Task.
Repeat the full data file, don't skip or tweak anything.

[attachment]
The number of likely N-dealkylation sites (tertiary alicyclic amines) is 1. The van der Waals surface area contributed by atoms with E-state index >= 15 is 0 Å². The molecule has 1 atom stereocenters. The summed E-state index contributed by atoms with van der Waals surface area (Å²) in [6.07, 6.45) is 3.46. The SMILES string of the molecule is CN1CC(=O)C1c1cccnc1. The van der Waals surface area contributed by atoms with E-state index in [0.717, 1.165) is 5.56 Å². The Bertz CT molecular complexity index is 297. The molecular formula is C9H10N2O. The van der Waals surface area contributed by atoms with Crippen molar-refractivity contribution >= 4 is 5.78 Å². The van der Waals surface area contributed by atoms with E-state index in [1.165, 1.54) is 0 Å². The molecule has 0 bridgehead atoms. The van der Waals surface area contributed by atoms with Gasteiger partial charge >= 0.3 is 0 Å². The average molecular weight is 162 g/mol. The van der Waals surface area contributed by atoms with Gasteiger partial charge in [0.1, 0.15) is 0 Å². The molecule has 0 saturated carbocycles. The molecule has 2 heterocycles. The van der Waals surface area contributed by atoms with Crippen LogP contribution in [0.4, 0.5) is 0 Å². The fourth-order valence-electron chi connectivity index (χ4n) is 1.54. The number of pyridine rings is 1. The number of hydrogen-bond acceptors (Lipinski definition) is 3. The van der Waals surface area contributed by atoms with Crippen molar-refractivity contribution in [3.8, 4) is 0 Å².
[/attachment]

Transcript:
The number of likely N-dealkylation sites (tertiary alicyclic amines) is 1. The van der Waals surface area contributed by atoms with E-state index >= 15 is 0 Å². The molecule has 1 atom stereocenters. The summed E-state index contributed by atoms with van der Waals surface area (Å²) in [6.07, 6.45) is 3.46. The SMILES string of the molecule is CN1CC(=O)C1c1cccnc1. The van der Waals surface area contributed by atoms with E-state index in [0.717, 1.165) is 5.56 Å². The Bertz CT molecular complexity index is 297. The molecular formula is C9H10N2O. The van der Waals surface area contributed by atoms with Crippen molar-refractivity contribution >= 4 is 5.78 Å². The van der Waals surface area contributed by atoms with E-state index in [1.165, 1.54) is 0 Å². The molecule has 0 bridgehead atoms. The van der Waals surface area contributed by atoms with Gasteiger partial charge >= 0.3 is 0 Å². The average molecular weight is 162 g/mol. The van der Waals surface area contributed by atoms with Gasteiger partial charge in [0.1, 0.15) is 0 Å². The molecule has 0 saturated carbocycles. The molecule has 2 heterocycles. The van der Waals surface area contributed by atoms with Crippen LogP contribution in [0.4, 0.5) is 0 Å². The fourth-order valence-electron chi connectivity index (χ4n) is 1.54. The number of pyridine rings is 1. The number of hydrogen-bond acceptors (Lipinski definition) is 3. The van der Waals surface area contributed by atoms with Crippen molar-refractivity contribution in [3.8, 4) is 0 Å².